A few years back, a good friend introduced me to the concept of, “journaling.” Of course, I had heard of journaling before, but had never tried it for myself; I associated journaling with teenage girls and sparkly diaries with pictures of their crushes. Being a 21 year old male who liked to lift heavy objects and drink beer, I did not see the appeal of keeping a diary and writing my deepest secrets in it.
But, I tried it any way, then tried it again, and again… after some time, I was actually writing every day; I even bought a few specialty notebooks so that I could write without the restrictions of lines!
Needless to say, I have found many benefits to journaling; I wish to discuss them in this article along with a few tips that have kept me writing nearly every day for the past three years.
Benefits of Journaling
I have written an article on dream journaling, which is essentially the same idea as keeping a diary, only you are writing when your mind and body are in a more relaxed state and you are simply recalling what you had dreamed about; the writings can later be analyzed. The benefits I have seen from dream journaling include feeling more connected with myself, others, and the environment, “predicting” future events, objectively viewing events which may have occurred in past lives, experiencing the unity of past, present, and future, reduced tension, and clearer insight (see Further Resources – 1).
The benefits of journaling in an “awakened” state can be equally as profound. By awakened I simply mean you are awake and have been moving about throughout the day.
The first benefit I have seen by journaling in this way is being able to express myself without a filter. When you write, you can say whatever you want! Whatever you are feeling, if you feel angry towards someone, if you are extremely excited about an upcoming event, anything really. In day to day life, we may consciously or unconsciously filter how we truly feel, to appease societal norms or perhaps avoid hurting someone’s feelings. If we do this repeatedly and never fully express our creativity, excitement, anger, or sadness, it may manifest as a physical illness. Journaling is a great tool in that you can truly express yourself without the worry about affecting anyone else in a negative way.
Another benefit I have seen from journaling is that decision making becomes easier. When I write, I can sort through my thoughts, allowing them to flow without any restrictions. Rather than dwelling on them all day, 15 or more minutes of writing often gets to the bottom of the indecision; I can see how I truly feel, what I have been repressing, and what actions can be taken to move forward in the most positive, productive way.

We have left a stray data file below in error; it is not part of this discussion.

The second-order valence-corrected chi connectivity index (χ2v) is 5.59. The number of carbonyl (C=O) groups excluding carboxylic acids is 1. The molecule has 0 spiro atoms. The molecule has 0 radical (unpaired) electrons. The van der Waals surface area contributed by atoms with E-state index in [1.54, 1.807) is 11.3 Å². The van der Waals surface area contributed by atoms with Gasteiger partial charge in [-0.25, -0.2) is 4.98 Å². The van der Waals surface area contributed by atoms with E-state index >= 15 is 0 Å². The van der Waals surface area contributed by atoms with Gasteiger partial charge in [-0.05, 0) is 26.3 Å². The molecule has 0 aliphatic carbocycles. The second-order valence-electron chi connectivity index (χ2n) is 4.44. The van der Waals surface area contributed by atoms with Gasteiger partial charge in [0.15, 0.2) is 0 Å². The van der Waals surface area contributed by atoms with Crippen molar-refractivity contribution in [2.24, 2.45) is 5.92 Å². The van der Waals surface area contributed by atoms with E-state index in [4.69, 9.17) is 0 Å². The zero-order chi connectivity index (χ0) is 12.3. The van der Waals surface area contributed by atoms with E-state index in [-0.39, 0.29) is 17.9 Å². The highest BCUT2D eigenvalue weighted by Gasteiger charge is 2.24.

As implied by this benefit, you may have deep insights into your own actions and behaviors; when I write truthfully and for extended periods of time, I tend to get to the root of my challenges. This allows them to become overcome much more easily.
In addition, writing can foster independence in decision making. It is often easy to first ask a friend or professional for advice when you are facing a difficult challenge; but decisions are ultimately our own. We must decide what is best for us, no one can make our decisions for us. I have found that journaling often gets to the roots of challenges and the need to ask others for help or advice fades away as a deeper understanding of the self arises. Of course, friends, family, and professionals are always there when the challenges of life cannot easily be overcome, but journaling has been a great first step in my experience to deal with these challenges; when I do consult with others, it can be with very specific questions and in a way that is not overwhelming to them; this is because the emotions of stressful situations is ultimately released when the pen hits the paper, all that is left to discuss are simple strategies.
Journaling is as easy as picking up a pen, a piece of paper, and writing whatever comes to mind! I cannot really discuss how to keep a journal or what you should write, that is ultimately up to the writer. I tend to just write whatever comes to mind, I draw when appropriate, use colors if I’d like; I do not have a standard way, I just write :-). I keep a notebook; I like this as you can keep all of your entries organized and can refer back to other pages if necessary. I’ve used notebooks without lines, which are great because you may feel less constricted in expressing yourself. I found the most important part of journaling was being truthful; don’t worry about what it sounds or looks like, just go for it! If someone picks it up and reads it, thats okay, it was meant to be, and perhaps its time to discuss these challenges with someone.
I tend to write in a personal journal every day for at least 10 minutes; some days I may write for an hour or more. Some days I do not write at all. It is really dependent on how I feel at the time; regardless, I have always found it helpful to write.
Keeping a journal is great! This is coming from a 24 year old male who has a background in science and enjoys barbell weight training. If I can do it, anyone can :-). If it is a new concept to you, just try it out and see how you like it. I named a handful of benefits, but I’m sure there are hundreds more. At the very least, it is one way to express yourself 100% truthfully; this in itself is a huge health benefit which helps release tension and anxiety. Its super easy! Have fun writing 🙂